Squeak and Rattle Behavior of Elastomers and Plastics:
Effect of Normal Load, Sliding Velocity, and Environment 2003-01-1521
The use of plastics and elastomers, for interior and exterior automotive components, presents a risk of frictionally incompatible materials contacting each other, resulting in squeaks, ticks, chirps… Ford's NVH S&R Department, and MB Dynamics have developed a tester (Figures 1 and 2) that can measure friction, and sound, as a function of sliding velocity, normal load, surface roughness, and environmental factors that allows us to provide up-stream engineering information to Forward Model Design Engineers.
When material pairs undergo sliding contact, friction forces can cause elastic deformation adjacent to the contacting surfaces. The elastic deformation is a mechanism for storing energy and sound is produced when the energy is released. The sound that we hear may be a squeak or squeal (multiple stick-slip) or a tick (single stick-slip). However if the sliding material composition (e.g. coatings, low friction additives…) and the structure (surface roughness or stiffness/compliance) of the sliding components is properly selected, we can avoid or minimize noise by minimizing elastic deformation and therefore the release of stored elastic energy.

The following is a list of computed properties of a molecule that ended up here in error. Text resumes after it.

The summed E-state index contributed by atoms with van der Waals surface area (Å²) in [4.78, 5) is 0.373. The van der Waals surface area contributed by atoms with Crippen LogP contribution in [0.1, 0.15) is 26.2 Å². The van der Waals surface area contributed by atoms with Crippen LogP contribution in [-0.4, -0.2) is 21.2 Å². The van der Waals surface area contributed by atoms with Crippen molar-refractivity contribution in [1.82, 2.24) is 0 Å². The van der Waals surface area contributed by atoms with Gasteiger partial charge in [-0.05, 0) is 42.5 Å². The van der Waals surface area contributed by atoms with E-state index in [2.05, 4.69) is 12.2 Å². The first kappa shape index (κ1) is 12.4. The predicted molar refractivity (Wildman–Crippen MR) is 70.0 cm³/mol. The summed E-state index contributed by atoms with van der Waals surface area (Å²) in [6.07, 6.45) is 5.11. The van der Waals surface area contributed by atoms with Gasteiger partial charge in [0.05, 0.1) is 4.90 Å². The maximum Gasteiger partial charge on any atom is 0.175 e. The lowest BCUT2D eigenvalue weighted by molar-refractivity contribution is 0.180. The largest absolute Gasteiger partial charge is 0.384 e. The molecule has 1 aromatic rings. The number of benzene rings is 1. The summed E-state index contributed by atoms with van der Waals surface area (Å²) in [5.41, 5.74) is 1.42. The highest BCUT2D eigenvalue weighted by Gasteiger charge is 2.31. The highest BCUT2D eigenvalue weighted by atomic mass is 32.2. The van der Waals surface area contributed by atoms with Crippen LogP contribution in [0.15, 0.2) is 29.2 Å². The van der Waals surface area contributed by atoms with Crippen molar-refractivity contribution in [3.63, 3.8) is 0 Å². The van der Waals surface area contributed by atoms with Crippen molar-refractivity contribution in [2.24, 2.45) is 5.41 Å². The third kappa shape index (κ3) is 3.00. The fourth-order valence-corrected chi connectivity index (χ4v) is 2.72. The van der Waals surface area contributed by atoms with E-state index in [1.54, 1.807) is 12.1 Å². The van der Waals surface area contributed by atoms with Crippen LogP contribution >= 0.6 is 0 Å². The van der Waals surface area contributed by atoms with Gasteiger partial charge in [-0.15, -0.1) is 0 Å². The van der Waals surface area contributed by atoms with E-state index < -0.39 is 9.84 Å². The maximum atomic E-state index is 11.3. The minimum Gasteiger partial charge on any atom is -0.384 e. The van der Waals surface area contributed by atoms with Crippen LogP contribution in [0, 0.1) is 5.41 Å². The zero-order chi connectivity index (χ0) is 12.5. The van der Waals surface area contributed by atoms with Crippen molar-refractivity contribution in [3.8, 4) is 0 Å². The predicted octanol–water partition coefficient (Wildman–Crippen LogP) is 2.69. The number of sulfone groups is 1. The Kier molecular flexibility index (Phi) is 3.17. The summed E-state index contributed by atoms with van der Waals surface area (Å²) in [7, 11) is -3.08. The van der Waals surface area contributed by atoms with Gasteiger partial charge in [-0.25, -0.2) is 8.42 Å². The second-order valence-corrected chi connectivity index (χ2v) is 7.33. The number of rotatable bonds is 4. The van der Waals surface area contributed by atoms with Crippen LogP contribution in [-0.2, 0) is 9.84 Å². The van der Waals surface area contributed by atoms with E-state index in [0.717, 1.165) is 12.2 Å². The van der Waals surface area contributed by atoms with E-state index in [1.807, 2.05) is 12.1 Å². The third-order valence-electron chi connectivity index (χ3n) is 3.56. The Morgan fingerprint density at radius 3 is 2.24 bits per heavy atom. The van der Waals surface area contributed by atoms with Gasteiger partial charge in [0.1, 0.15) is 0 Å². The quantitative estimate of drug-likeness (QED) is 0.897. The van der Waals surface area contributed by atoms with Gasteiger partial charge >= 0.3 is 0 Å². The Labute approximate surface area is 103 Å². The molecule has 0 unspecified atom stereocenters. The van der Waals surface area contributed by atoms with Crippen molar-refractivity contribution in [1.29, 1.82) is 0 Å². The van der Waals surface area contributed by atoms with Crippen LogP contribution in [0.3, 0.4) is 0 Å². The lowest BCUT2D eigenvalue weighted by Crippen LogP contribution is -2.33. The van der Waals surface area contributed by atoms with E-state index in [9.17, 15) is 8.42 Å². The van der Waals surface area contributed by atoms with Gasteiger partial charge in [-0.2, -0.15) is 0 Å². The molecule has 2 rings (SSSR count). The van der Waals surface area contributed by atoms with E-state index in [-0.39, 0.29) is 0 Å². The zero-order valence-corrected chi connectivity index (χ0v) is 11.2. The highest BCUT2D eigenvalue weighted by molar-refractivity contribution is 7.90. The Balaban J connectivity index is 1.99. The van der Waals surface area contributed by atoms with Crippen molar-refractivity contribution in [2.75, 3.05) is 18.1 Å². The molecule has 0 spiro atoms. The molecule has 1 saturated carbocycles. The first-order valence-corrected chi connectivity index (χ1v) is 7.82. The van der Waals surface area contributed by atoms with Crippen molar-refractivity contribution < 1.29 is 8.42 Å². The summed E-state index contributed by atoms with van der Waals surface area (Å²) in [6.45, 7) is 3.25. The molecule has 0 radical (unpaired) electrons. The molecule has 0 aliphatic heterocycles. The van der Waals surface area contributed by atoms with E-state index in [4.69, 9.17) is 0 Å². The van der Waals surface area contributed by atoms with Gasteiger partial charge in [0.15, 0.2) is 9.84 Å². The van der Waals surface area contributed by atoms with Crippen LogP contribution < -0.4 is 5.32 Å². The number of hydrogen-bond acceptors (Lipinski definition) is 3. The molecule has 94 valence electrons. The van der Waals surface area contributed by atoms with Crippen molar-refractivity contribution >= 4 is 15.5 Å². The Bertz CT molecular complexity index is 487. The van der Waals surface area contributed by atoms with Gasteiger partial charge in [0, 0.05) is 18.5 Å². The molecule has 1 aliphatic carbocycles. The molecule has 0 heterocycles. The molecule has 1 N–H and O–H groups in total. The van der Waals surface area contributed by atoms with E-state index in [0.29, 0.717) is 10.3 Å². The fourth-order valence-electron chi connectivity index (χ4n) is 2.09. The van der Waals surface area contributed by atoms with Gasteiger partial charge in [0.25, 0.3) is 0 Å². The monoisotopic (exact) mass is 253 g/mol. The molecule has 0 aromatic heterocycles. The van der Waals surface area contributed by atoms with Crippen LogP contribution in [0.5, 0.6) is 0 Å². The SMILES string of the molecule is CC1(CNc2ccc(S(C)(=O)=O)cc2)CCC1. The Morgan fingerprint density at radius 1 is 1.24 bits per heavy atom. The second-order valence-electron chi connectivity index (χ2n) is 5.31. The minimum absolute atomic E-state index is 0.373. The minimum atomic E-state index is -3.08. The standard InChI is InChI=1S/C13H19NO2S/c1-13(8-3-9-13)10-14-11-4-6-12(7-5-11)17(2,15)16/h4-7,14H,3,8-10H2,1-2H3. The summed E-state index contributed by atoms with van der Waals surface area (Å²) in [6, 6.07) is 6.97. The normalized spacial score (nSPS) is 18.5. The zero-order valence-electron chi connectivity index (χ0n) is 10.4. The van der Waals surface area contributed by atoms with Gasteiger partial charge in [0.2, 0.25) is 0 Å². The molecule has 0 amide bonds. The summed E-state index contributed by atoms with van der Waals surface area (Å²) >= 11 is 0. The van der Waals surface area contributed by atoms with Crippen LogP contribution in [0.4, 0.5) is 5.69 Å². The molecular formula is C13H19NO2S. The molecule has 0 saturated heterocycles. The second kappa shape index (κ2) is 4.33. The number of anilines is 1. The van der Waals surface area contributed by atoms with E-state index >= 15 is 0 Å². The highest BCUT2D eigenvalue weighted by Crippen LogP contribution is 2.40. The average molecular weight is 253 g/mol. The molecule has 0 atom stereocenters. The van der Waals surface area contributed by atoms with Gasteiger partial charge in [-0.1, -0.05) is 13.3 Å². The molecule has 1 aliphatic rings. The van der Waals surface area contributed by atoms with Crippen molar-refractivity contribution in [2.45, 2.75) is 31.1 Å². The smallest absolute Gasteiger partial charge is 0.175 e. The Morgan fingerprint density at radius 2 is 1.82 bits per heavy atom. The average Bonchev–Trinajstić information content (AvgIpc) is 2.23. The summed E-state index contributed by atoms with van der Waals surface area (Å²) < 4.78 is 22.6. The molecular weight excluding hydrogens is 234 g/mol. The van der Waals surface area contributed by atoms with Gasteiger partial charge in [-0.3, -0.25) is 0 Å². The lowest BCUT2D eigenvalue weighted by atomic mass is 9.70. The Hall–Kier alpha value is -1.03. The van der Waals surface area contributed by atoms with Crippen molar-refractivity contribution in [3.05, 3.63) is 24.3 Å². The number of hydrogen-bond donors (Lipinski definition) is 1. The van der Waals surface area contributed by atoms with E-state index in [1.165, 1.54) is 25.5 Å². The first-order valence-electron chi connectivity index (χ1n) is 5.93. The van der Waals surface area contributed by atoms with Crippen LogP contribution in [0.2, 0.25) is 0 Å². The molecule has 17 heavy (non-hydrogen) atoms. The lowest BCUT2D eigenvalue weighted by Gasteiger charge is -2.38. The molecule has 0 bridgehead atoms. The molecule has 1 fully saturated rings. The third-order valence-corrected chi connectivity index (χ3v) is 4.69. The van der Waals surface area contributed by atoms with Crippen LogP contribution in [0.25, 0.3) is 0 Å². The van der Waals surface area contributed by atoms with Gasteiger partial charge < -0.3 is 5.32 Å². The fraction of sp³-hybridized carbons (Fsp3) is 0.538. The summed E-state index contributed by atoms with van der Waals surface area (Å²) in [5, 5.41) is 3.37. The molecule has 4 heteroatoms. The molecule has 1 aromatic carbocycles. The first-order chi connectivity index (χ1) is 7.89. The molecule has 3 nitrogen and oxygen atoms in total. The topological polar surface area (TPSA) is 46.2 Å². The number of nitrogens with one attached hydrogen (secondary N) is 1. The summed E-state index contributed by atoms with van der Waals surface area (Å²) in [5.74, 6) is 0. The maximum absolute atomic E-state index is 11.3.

The release of the stored elastic energy can occur when the kinetic friction is less than the static friction. This difference can be duplicated during single excursion events or when undergoing sine or random vibration. In the case of thermoplastics, cold temperatures can have a major influence on acoustic properties by reducing chain mobility (Tg) at the sliding contact surface leading to an increase in the surface contact stiffness and therefore changing the elastic deformation properties.